About the Book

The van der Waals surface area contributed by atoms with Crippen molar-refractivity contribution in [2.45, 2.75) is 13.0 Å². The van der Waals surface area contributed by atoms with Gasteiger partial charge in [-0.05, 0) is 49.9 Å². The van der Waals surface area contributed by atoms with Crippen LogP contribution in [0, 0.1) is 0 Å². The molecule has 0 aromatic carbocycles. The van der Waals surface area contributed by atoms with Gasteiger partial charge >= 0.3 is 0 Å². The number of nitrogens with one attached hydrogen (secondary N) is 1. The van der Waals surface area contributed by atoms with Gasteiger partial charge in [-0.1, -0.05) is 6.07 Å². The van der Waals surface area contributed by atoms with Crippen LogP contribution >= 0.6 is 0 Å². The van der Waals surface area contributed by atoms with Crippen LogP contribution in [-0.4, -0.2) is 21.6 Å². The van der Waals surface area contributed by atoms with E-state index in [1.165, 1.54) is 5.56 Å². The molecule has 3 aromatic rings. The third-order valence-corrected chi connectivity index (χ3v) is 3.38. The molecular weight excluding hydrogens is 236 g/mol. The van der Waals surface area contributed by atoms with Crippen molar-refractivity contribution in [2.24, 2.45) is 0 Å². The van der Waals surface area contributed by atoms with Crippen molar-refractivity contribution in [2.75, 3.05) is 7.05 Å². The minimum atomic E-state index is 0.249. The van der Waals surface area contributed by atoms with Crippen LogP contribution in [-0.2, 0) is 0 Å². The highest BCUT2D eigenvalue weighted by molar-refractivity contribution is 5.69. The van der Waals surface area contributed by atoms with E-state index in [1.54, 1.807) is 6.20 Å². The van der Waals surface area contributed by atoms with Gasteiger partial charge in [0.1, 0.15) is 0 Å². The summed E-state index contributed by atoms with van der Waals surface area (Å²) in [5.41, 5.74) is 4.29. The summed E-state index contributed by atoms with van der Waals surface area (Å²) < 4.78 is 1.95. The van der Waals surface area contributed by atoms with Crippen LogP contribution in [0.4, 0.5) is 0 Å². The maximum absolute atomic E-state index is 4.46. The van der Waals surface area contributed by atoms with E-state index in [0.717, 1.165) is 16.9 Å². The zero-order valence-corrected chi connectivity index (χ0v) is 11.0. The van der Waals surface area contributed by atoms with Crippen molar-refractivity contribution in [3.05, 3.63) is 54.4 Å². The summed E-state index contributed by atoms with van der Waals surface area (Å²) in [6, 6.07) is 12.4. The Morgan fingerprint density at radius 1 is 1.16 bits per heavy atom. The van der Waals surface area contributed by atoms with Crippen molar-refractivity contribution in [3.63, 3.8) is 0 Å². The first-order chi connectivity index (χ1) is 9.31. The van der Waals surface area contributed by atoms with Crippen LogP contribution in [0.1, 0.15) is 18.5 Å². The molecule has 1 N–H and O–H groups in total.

From the MacArthur "Genius" Grant and Kingsley Tufts Award winner Campbell McGrath, an electric new collection of poetry in the tradition of Whitman, which asks us to love what lasts amid the detritus of American pop culture. Poetry and the World In the world of some poets there are no Cheerios or Poptarts, no hot dogs tumbling purgatorially on greasy rollers, only chestnuts and pomegranates, the smell of freshly baked bread, summer vegetables in red wine, simmering. In the world of some poets lucid stars illumine lovers waltzing with long-necked swans in fields flush with wildflowers and waving grasses, there are no windowless classrooms, no bare, dangling bulbs, no anxious corridors of fluorescent tubes. In the world of some poets there is no money and no need to earn it, no health insurance, no green cards, no unceremonious toil. And how can we believe in that world when the man who must clean up after the reading waits impatiently outside the door in his putty-colored service uniform, and the cubes of cheese at the reception taste like ashes licked from a bicycle chain, when the desk-tops and mostly-empty seats have been inscribed with gutter syllabics by ballpoint pens gripped tight as chisels, and the few remaining students are green as convalescents narcotized by apathy? But-that's alright. Poetry can handle it. Poetry is a capacious vessel, with no limits to its plasticity, no end to the thoughts and feelings it can accommodate, no restrictions upon the imaginings it can bend through language into being. Poetry is not the world. We cannot breathe its atmosphere, we cannot live there, but we can visit, like sponge divers in bulbous copper helmets come to claim some small portion of the miraculous. And when we leave we must remember not to surface too rapidly, to turn off the lights in the auditorium and lock the office door-there have been thefts at the university in recent weeks. We must remember not to take the bridge still under construction, always under construction, to stop on the causeway for gas and pick up a pack of gum at the register, and a bottle of water, and a little sack of plantain chips, their salt a kind of poem, driving home. With IN THE KINGDOM OF THE SEA MONKEYS, McGrath returns to the landscapes and forms that he does best: long, shapely poems beautifully lineated, which balance an ironic romanticism with a deeply felt sense of the merciless work of time. In poems such as MINNEAPOLIS or SHOPPING FOR POMEGRANATES AT WAL-MART ON NEW YEAR'S DAY, McGrath teases out the tension between the banality of the everyday and the cosmic-comical mystery lurking at its edges. Whether he's exploring the slow decline of American cities, the flashing beauty of a smog saturated sunset, or the extra-mortal lifespan of books, McGrath writes poems of unusual energy, sharply documentary poems deeply engaged with American popular culture and commerce.